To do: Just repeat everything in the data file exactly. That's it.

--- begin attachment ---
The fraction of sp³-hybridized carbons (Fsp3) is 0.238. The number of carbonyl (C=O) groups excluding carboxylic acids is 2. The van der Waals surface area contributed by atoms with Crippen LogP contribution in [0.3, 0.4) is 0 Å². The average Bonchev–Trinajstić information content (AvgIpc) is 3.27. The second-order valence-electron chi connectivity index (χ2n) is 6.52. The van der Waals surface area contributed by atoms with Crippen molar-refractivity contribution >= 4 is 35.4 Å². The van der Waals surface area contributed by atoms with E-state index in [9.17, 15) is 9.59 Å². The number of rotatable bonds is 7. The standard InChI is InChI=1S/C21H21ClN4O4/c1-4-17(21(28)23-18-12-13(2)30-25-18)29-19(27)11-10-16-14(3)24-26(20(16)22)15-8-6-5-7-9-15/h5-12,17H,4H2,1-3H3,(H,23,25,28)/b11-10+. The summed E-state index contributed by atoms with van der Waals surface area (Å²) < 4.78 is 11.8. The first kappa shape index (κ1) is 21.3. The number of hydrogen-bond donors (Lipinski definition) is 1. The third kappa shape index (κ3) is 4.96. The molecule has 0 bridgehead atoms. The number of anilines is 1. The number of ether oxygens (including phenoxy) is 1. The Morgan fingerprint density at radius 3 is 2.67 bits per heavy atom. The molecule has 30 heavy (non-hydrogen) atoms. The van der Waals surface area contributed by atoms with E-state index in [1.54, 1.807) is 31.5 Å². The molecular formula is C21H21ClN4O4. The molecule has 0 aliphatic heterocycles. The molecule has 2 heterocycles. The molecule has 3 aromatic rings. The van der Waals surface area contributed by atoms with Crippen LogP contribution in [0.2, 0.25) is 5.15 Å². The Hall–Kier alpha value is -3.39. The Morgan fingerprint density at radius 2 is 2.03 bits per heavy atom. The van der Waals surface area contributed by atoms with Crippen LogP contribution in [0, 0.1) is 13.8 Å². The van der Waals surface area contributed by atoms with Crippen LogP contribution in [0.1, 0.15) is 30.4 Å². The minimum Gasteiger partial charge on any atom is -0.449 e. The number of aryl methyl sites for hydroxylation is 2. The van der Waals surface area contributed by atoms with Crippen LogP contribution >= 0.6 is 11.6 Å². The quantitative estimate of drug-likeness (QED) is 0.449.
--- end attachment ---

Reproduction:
The fraction of sp³-hybridized carbons (Fsp3) is 0.238. The number of carbonyl (C=O) groups excluding carboxylic acids is 2. The van der Waals surface area contributed by atoms with Crippen LogP contribution in [0.3, 0.4) is 0 Å². The average Bonchev–Trinajstić information content (AvgIpc) is 3.27. The second-order valence-electron chi connectivity index (χ2n) is 6.52. The van der Waals surface area contributed by atoms with Crippen molar-refractivity contribution >= 4 is 35.4 Å². The van der Waals surface area contributed by atoms with E-state index in [9.17, 15) is 9.59 Å². The number of rotatable bonds is 7. The standard InChI is InChI=1S/C21H21ClN4O4/c1-4-17(21(28)23-18-12-13(2)30-25-18)29-19(27)11-10-16-14(3)24-26(20(16)22)15-8-6-5-7-9-15/h5-12,17H,4H2,1-3H3,(H,23,25,28)/b11-10+. The summed E-state index contributed by atoms with van der Waals surface area (Å²) < 4.78 is 11.8. The first kappa shape index (κ1) is 21.3. The number of hydrogen-bond donors (Lipinski definition) is 1. The third kappa shape index (κ3) is 4.96. The molecule has 0 bridgehead atoms. The number of anilines is 1. The number of ether oxygens (including phenoxy) is 1. The Morgan fingerprint density at radius 3 is 2.67 bits per heavy atom. The molecule has 30 heavy (non-hydrogen) atoms. The van der Waals surface area contributed by atoms with E-state index in [1.54, 1.807) is 31.5 Å². The molecular formula is C21H21ClN4O4. The molecule has 0 aliphatic heterocycles. The molecule has 2 heterocycles. The molecule has 3 aromatic rings. The van der Waals surface area contributed by atoms with Crippen LogP contribution in [0.2, 0.25) is 5.15 Å². The Hall–Kier alpha value is -3.39. The Morgan fingerprint density at radius 2 is 2.03 bits per heavy atom. The van der Waals surface area contributed by atoms with Crippen LogP contribution in [0, 0.1) is 13.8 Å². The van der Waals surface area contributed by atoms with Crippen LogP contribution in [0.1, 0.15) is 30.4 Å². The minimum Gasteiger partial charge on any atom is -0.449 e. The number of aryl methyl sites for hydroxylation is 2. The van der Waals surface area contributed by atoms with Crippen LogP contribution >= 0.6 is 11.6 Å². The quantitative estimate of drug-likeness (QED) is 0.449.